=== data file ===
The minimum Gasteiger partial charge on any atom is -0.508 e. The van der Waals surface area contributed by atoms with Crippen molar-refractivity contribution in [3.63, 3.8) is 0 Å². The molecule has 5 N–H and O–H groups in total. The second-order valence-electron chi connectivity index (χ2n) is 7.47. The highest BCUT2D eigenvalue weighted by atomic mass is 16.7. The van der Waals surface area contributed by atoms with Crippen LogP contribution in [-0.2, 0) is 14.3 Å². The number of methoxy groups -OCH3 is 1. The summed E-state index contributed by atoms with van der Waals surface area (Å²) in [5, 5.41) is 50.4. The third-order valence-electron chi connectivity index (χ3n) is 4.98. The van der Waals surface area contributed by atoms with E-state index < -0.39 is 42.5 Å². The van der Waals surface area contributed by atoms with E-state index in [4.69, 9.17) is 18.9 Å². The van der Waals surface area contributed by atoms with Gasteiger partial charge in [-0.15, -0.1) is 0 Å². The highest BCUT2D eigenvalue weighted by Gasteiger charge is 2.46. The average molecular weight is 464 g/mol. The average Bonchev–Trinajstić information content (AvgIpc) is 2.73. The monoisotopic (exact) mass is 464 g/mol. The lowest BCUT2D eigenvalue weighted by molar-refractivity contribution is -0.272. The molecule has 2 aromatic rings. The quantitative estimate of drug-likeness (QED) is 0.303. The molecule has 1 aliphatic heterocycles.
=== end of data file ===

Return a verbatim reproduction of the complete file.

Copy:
The minimum Gasteiger partial charge on any atom is -0.508 e. The van der Waals surface area contributed by atoms with Crippen molar-refractivity contribution in [3.63, 3.8) is 0 Å². The molecule has 5 N–H and O–H groups in total. The second-order valence-electron chi connectivity index (χ2n) is 7.47. The highest BCUT2D eigenvalue weighted by atomic mass is 16.7. The van der Waals surface area contributed by atoms with Crippen LogP contribution in [-0.2, 0) is 14.3 Å². The number of methoxy groups -OCH3 is 1. The summed E-state index contributed by atoms with van der Waals surface area (Å²) in [5, 5.41) is 50.4. The third-order valence-electron chi connectivity index (χ3n) is 4.98. The van der Waals surface area contributed by atoms with E-state index < -0.39 is 42.5 Å². The van der Waals surface area contributed by atoms with E-state index in [4.69, 9.17) is 18.9 Å². The van der Waals surface area contributed by atoms with Gasteiger partial charge in [-0.15, -0.1) is 0 Å². The highest BCUT2D eigenvalue weighted by Gasteiger charge is 2.46. The average molecular weight is 464 g/mol. The average Bonchev–Trinajstić information content (AvgIpc) is 2.73. The monoisotopic (exact) mass is 464 g/mol. The lowest BCUT2D eigenvalue weighted by molar-refractivity contribution is -0.272. The molecule has 2 aromatic rings. The quantitative estimate of drug-likeness (QED) is 0.303. The molecule has 1 aliphatic heterocycles.